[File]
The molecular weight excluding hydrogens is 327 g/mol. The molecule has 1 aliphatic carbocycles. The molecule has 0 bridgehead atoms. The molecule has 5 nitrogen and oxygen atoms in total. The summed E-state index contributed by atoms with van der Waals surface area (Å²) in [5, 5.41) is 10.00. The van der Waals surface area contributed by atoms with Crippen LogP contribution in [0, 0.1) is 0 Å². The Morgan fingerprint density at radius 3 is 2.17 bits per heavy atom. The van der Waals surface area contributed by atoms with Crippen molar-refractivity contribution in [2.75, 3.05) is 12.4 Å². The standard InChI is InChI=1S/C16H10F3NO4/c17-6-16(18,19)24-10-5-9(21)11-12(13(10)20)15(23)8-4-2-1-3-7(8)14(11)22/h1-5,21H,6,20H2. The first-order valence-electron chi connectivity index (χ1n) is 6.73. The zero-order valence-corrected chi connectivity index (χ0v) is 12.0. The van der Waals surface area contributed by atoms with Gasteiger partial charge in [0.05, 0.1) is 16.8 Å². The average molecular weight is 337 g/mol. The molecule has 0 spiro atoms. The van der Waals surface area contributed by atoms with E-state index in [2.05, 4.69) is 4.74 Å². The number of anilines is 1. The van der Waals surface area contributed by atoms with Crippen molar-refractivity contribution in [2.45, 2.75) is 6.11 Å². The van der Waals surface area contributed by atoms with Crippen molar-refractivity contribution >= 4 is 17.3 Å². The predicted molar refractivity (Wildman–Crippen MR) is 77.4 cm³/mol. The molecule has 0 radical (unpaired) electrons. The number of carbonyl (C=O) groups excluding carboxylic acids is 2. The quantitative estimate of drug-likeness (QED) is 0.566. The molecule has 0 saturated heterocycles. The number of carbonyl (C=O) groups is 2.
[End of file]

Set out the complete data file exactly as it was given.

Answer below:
The molecular weight excluding hydrogens is 327 g/mol. The molecule has 1 aliphatic carbocycles. The molecule has 0 bridgehead atoms. The molecule has 5 nitrogen and oxygen atoms in total. The summed E-state index contributed by atoms with van der Waals surface area (Å²) in [5, 5.41) is 10.00. The van der Waals surface area contributed by atoms with Crippen LogP contribution in [0, 0.1) is 0 Å². The Morgan fingerprint density at radius 3 is 2.17 bits per heavy atom. The van der Waals surface area contributed by atoms with Crippen molar-refractivity contribution in [2.75, 3.05) is 12.4 Å². The standard InChI is InChI=1S/C16H10F3NO4/c17-6-16(18,19)24-10-5-9(21)11-12(13(10)20)15(23)8-4-2-1-3-7(8)14(11)22/h1-5,21H,6,20H2. The first-order valence-electron chi connectivity index (χ1n) is 6.73. The zero-order valence-corrected chi connectivity index (χ0v) is 12.0. The van der Waals surface area contributed by atoms with Gasteiger partial charge in [0.05, 0.1) is 16.8 Å². The average molecular weight is 337 g/mol. The molecule has 0 spiro atoms. The van der Waals surface area contributed by atoms with E-state index in [2.05, 4.69) is 4.74 Å². The number of anilines is 1. The van der Waals surface area contributed by atoms with Crippen molar-refractivity contribution in [2.45, 2.75) is 6.11 Å². The van der Waals surface area contributed by atoms with Crippen molar-refractivity contribution >= 4 is 17.3 Å². The predicted molar refractivity (Wildman–Crippen MR) is 77.4 cm³/mol. The molecule has 0 radical (unpaired) electrons. The number of carbonyl (C=O) groups excluding carboxylic acids is 2. The quantitative estimate of drug-likeness (QED) is 0.566. The molecule has 0 saturated heterocycles. The number of carbonyl (C=O) groups is 2.